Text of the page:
5 Best Martial Art Movie Sword Fights
Martial art movies are not just about flamboyant kicks, rapid-fire punching, and great one-liners. I love a good slugfest and a furious kick showdown as much as the next person, but the fights that really make me sit up and take notice are done with swords.
In a previous article, How Do You Make Combat Beautiful? I talked about the art of Tate, which is the art of on-screen sword fighting. While that is an art specific to samurai movies, and some of them are on my list, sword fights in films are not limited to just an irritated ronin flashing a blade. Whether the film features actors fighting with a katana or a sabre, these are five of the best martial arts sword fights in movies…Well, to me, anyway.
Sword of Doom (1966)
If you are a fan of Akira Kurosawa’s samurai epics, then you will love director Kihachi Okamoto’s Sword of Doom. The film is rife with blazing swordwork and stars Tatsuya Nakadai as the brooding and ruthless samurai, Ryunosuke Tsukue. There are so many great sword battles in this movie that it is hard to choose just one, but to me, the most unusual and interesting one is the ambush on the walking path. After defeating his opponent in a duel, Nakadai walks calmly and meditatively down a path cloaked in lingering mist, slaying all the avenging challengers that were waiting in ambush for him. Attackers come from every conceivable angle and are defeated in nothing short of a poetic bit of fight choreography. Check it out, you won’t be sorry.
Sanjuro is a Kurosawa film and is the sequel to Yojimbo (1961). The scene to check out is between Toshiro Mifune and the previously mentioned Tatsuya Nakadai, who frequently played the villain to Mifune’s heroes. Viewers familiar with Western films will immediately see the similarity to gunslingers having a duel in the middle of town. The two samurai face each other for so long, that if it weren’t for the swaying fabric of the costumes in the background, you would swear that your movie’s stream was locked and you need to reset your WiFi. But then, with lightning speed, the two warriors draw. There is enough blood to fill half the elevator in Kubrick’s The Shining (1980). Although it is the shortest of all the fights listed, it has great suspense and makes a lasting impression. (Watch Yojimbo too.)
The Octagon (1980)
My favorite Chuck Norris movie is The Octagon. The action is excellent, (It’s Chuck Norris, after all) and it is the first time I remember seeing ninjas. The entire last quarter of the movie has Norris fighting an endless number of black-masked warriors, and he dispatches them all with an entertaining variety of techniques that still hold up today. The last fight is with masked villain Kyo played by the always-excellent Richard Norton. Both Norris and Norton start with katanas and then Kyo/Norton switches to Sais. Ultimately, the fight progresses to kicks, punches, and some well-executed throws. It should satisfy any martial arts fan. It’s got it all.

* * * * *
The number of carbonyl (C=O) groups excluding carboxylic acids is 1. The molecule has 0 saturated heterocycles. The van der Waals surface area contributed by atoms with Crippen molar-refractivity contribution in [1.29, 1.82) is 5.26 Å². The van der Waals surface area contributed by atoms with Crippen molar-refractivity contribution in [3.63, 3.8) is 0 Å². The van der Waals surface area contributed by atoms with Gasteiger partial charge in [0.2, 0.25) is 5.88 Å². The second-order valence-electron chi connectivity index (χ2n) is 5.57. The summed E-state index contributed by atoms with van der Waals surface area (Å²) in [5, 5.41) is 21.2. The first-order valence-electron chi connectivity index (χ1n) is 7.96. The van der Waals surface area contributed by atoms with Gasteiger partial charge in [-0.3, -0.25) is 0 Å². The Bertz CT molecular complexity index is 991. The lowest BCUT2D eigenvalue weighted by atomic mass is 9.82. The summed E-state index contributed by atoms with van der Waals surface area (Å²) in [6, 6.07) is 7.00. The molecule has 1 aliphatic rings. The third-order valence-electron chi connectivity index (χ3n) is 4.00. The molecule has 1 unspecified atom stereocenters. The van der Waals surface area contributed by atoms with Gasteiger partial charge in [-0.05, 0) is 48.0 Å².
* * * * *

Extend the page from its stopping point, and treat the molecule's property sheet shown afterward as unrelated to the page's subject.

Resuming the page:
Conan the Barbarian (1982)
Why Conan? you may ask. Although it’s not a martial arts film per se, Arnold Schwarzenegger exhibits some great sword technique no matter what you call it. Conan the Barbarian has many great fight scenes with bladed weapons, and the cast trained extensively with Karate Master, Kiyoshi Yamasaki. The fight in the palace, with Conan and his band of thieves camouflaged in dramatic black and white body paint, is a thrilling piece of sword-swinging action. Arnold/Conan squares off with sword-wielding guards, as well as axe-swinging and war hammer-smashing henchmen of the evil Thulsa Doom. The action is solid and the sword work will not disappoint. Take note, no CGI.
The Mark of Zorro (1940)
Aside from being in the lore of Batman as the movie that Bruce Wayne and his parents saw the night his parents were killed, some may not know of The Mark of Zorro. When viewers think of fencing, they may not immediately regard it as a martial art, but aside from it originating in the West, I don’t see why not. In The Mark of Zorro, starring Tyrone Power, the climactic duel between Power and frequent Errol Flynn adversary, Basil Rathbone is a stunner of technique and great choreography. The parries, lunges, and ripostes are exquisitely performed. While there is no fountain of gore, the action is well done and one can easily see the influence that western fencing has had on other martial arts.
There is no doubt that the primal energy of a hero and villain fighting with swords on film will always be exciting. Whether it is Toshiro Mifune and Tatsuya Nakadai or even Obi-Wan and Darth Vader, the clash of weapons, done with precision, energy, and drama, will always be a cinematic winner.
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